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Device Driver Model

Introduction

The Zephyr kernel supports a variety of device drivers. Whether a driver is available depends on the board and the driver.

The Zephyr device model provides a consistent device model for configuring the drivers that are part of a system. The device model is responsible for initializing all the drivers configured into the system.

Each type of driver (e.g. UART, SPI, I2C) is supported by a generic type API.

In this model the driver fills in the pointer to the structure containing the function pointers to its API functions during driver initialization. These structures are placed into the RAM section in initialization level order.

Device Driver Model

Standard Drivers

Device drivers which are present on all supported board configurations are listed below.

  • Interrupt controller: This device driver is used by the kernel’s interrupt management subsystem.

  • Timer: This device driver is used by the kernel’s system clock and hardware clock subsystem.

  • Serial communication: This device driver is used by the kernel’s system console subsystem.

  • Entropy: This device driver provides a source of entropy numbers for the random number generator subsystem.

    Important

    Use the random API functions for random values. Entropy functions should not be directly used as a random number generator source as some hardware implementations are designed to be an entropy seed source for random number generators and will not provide cryptographically secure random number streams.

Synchronous Calls

Zephyr provides a set of device drivers for multiple boards. Each driver should support an interrupt-based implementation, rather than polling, unless the specific hardware does not provide any interrupt.

High-level calls accessed through device-specific APIs, such as i2c.h or spi.h, are usually intended as synchronous. Thus, these calls should be blocking.

Driver APIs

The following APIs for device drivers are provided by device.h. The APIs are intended for use in device drivers only and should not be used in applications.

DEVICE_DEFINE()

Create device object and related data structures including setting it up for boot-time initialization.

DEVICE_AND_API_INIT()

Like DEVICE_DEFINE() but without support for device power management.

DEVICE_INIT()

Like DEVICE_AND_API_INIT() but without providing an API pointer.

DEVICE_NAME_GET()

Converts a device identifier to the global identifier for a device object.

DEVICE_GET()

Obtain a pointer to a device object by name.

DEVICE_DECLARE()

Declare a device object. Use this when you need a forward reference to a device that has not yet been defined.

Driver Data Structures

The device initialization macros populate some data structures at build time which are split into read-only and runtime-mutable parts. At a high level we have:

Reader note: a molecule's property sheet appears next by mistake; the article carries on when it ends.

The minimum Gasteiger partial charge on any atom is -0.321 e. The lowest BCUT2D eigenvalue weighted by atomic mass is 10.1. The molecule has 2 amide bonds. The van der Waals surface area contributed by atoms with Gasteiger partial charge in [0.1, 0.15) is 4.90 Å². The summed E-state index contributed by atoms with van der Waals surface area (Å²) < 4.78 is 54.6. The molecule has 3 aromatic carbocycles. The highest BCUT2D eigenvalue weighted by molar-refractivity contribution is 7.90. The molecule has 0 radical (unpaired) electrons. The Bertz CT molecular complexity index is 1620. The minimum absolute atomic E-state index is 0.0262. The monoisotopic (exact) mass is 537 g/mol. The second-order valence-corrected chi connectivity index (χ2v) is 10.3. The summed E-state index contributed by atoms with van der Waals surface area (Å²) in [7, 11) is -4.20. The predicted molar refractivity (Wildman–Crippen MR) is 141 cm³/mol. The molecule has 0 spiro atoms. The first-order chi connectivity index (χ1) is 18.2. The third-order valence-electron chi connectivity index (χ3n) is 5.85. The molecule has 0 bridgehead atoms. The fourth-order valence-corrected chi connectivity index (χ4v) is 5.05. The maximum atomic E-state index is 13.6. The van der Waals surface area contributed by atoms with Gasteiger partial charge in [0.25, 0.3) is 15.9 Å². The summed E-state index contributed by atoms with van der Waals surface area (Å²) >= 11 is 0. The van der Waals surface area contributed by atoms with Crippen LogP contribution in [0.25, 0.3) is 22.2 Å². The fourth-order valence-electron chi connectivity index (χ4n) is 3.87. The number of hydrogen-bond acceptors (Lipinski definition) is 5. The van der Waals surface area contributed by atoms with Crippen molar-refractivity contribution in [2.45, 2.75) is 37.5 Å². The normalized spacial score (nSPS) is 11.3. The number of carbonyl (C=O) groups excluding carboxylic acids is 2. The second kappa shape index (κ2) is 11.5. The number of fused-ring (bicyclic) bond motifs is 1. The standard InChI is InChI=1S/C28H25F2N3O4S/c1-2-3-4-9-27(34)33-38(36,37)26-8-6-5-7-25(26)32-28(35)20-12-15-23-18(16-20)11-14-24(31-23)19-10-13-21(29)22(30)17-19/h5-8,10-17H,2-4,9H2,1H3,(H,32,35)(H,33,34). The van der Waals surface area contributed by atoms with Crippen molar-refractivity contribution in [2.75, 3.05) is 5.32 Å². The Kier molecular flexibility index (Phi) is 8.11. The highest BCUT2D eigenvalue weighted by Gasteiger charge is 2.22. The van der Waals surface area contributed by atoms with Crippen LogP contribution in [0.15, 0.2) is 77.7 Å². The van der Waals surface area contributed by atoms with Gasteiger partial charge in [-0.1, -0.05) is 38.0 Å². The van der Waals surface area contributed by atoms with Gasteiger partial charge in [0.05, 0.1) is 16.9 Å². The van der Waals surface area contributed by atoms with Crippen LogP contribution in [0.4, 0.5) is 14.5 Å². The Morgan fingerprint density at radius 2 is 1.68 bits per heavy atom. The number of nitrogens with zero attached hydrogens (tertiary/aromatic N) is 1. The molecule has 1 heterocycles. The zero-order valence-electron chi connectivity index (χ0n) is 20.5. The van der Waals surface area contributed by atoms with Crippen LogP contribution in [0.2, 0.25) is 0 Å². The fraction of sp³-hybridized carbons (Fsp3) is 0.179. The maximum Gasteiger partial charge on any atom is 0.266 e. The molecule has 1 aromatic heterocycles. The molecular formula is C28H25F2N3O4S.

struct device {
      const char *name;
      const void *config;
      const void *api;
      void * const data;
};

The config member is for read-only configuration data set at build time. For example, base memory mapped IO addresses, IRQ line numbers, or other fixed physical characteristics of the device. This is the config pointer passed to DEVICE_DEFINE() and related macros.

The data struct is kept in RAM, and is used by the driver for per-instance runtime housekeeping. For example, it may contain reference counts, semaphores, scratch buffers, etc.

The api struct maps generic subsystem APIs to the device-specific implementations in the driver. It is typically read-only and populated at build time. The next section describes this in more detail.

Subsystems and API Structures

Most drivers will be implementing a device-independent subsystem API. Applications can simply program to that generic API, and application code is not specific to any particular driver implementation.

A subsystem API definition typically looks like this:

typedef int (*subsystem_do_this_t)(struct device *device, int foo, int bar);
typedef void (*subsystem_do_that_t)(struct device *device, void *baz);

struct subsystem_api {
      subsystem_do_this_t do_this;
      subsystem_do_that_t do_that;
};

static inline int subsystem_do_this(struct device *device, int foo, int bar)
{
      struct subsystem_api *api;

      api = (struct subsystem_api *)device->api;
      return api->do_this(device, foo, bar);
}

static inline void subsystem_do_that(struct device *device, void *baz)
{
      struct subsystem_api *api;

      api = (struct subsystem_api *)device->api;
      api->do_that(device, foo, bar);
}

A driver implementing a particular subsystem will define the real implementation of these APIs, and populate an instance of subsystem_api structure:

static int my_driver_do_this(struct device *device, int foo, int bar)
{
      ...
}

static void my_driver_do_that(struct device *device, void *baz)
{
      ...
}

static struct subsystem_api my_driver_api_funcs = {
      .do_this = my_driver_do_this,
      .do_that = my_driver_do_that
};

The driver would then pass my_driver_api_funcs as the api argument to DEVICE_AND_API_INIT().

Note

Since pointers to the API functions are referenced in the api struct, they will always be included in the binary even if unused; gc-sections linker option will always see at least one reference to them. Providing for link-time size optimizations with driver APIs in most cases requires that the optional feature be controlled by a Kconfig option.

Device-Specific API Extensions

Some devices can be cast as an instance of a driver subsystem such as GPIO, but provide additional functionality that cannot be exposed through the standard API. These devices combine subsystem operations with device-specific APIs, described in a device-specific header.